"Public Domain" is a legal term of art. Just because something says that its public domain does not necessarily mean that it is and its unlicensed use may lead to a legal action filed against you. Consult with an entertainment attorney to advise you.
As you say, the post says "To license this film and get a higher quality version for broadcast/film purposes, contact . . . ." Therefore, it appears you probably need a license to do what you are thinking. If you believe your project may be protected by the fair use provisions of the Copyright Act, 17 U.S.C. 107, then you need to consult counsel first to discuss that. The fair use doctrine is complex. Even if one believes their use is properly "fair use," it could cost alot to defend that position in court. See e.g. Campbell v. Acuff-Rose Music, 510 U.S. 569 (1994).
This post is for general informational purposes only. No attempt is made to provide legal advice.
Licenses are cheap, litigation is expensive. Licenses are usually easy or compulsory, litigation usually is hard and optional. Licenses give a certain successful result while litigation gives an uncertain and risky result. Licenses make you "official" while litigation brands you as a"cheat". Licenses allow you to relax while litigation makes you sweat. If you get a license you are in business while if you get litigation you will likely be out of business.
Your choice. Choose wisely.
I am not your lawyer and you are not my client. Free advice here is without recourse and any reliance thereupon is at your sole risk. This is done without compensation as a free public service. I am licensed in IL, MO, TX and I am a Reg. Pat. Atty. so advice in any other jurisdiction is strictly general advice and should be confirmed with an attorney licensed in that jurisdiction.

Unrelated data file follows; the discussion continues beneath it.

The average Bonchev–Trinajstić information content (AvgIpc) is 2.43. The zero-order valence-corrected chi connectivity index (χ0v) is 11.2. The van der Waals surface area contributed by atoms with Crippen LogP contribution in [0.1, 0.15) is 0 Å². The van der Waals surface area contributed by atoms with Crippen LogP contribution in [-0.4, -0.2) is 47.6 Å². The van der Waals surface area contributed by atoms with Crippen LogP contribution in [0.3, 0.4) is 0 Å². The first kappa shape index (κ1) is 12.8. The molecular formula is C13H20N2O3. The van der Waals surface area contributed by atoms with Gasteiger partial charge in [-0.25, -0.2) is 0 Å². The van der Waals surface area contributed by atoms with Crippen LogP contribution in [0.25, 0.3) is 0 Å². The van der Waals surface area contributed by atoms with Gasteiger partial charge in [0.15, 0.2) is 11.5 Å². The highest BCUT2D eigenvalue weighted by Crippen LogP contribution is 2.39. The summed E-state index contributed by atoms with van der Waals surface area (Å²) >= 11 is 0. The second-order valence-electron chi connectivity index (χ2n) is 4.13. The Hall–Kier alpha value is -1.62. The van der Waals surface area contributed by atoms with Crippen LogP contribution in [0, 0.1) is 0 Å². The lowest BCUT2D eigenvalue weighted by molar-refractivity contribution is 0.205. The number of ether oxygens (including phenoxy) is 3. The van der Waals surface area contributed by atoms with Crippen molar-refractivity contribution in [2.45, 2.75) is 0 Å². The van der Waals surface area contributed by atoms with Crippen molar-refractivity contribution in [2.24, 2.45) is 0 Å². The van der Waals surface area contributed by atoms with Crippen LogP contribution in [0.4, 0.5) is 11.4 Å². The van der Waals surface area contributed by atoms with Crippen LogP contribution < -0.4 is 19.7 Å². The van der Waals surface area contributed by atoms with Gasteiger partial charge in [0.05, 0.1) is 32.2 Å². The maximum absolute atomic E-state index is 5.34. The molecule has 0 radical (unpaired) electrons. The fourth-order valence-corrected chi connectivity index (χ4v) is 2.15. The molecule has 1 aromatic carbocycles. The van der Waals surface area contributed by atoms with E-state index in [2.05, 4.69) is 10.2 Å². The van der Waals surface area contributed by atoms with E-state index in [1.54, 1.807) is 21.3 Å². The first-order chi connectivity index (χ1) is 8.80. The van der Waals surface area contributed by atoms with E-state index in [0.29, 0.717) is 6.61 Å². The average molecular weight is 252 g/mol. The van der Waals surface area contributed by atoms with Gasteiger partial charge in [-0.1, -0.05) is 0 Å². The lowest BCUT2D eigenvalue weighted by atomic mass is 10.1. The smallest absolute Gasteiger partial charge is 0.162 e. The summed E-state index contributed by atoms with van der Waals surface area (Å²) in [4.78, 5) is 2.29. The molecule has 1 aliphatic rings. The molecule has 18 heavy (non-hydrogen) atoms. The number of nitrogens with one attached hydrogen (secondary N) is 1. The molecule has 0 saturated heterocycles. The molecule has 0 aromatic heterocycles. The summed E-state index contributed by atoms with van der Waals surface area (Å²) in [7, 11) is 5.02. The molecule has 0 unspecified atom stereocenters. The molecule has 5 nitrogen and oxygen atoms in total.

Asker, This website is for general questions, and not for material-specific guidance. That being said, did you bother to click on the "Public Domain" link to see what if means? If you had, you would see that the "legal tool" in question has been retired by Creative Commons.
Also, in looking at the "A/V Geeks" site, it is unclear whether Skip actually has the rights needed to further license the works OR just has possession of the films in question (and believes he has the right to exploit the works because he found and purchased the reels in his possession, which is not the case). If you choose to proceed, proceed with extreme caution (and an attorney to help you)!
Any answer or other information posted above is general in nature and is not intended, nor should it be construed, as legal advice. This posting does not create an attorney-client relationship between you and the posting attorney, and you are urged to engage a qualified attorney who is licensed to practice in the relevant jurisdiction.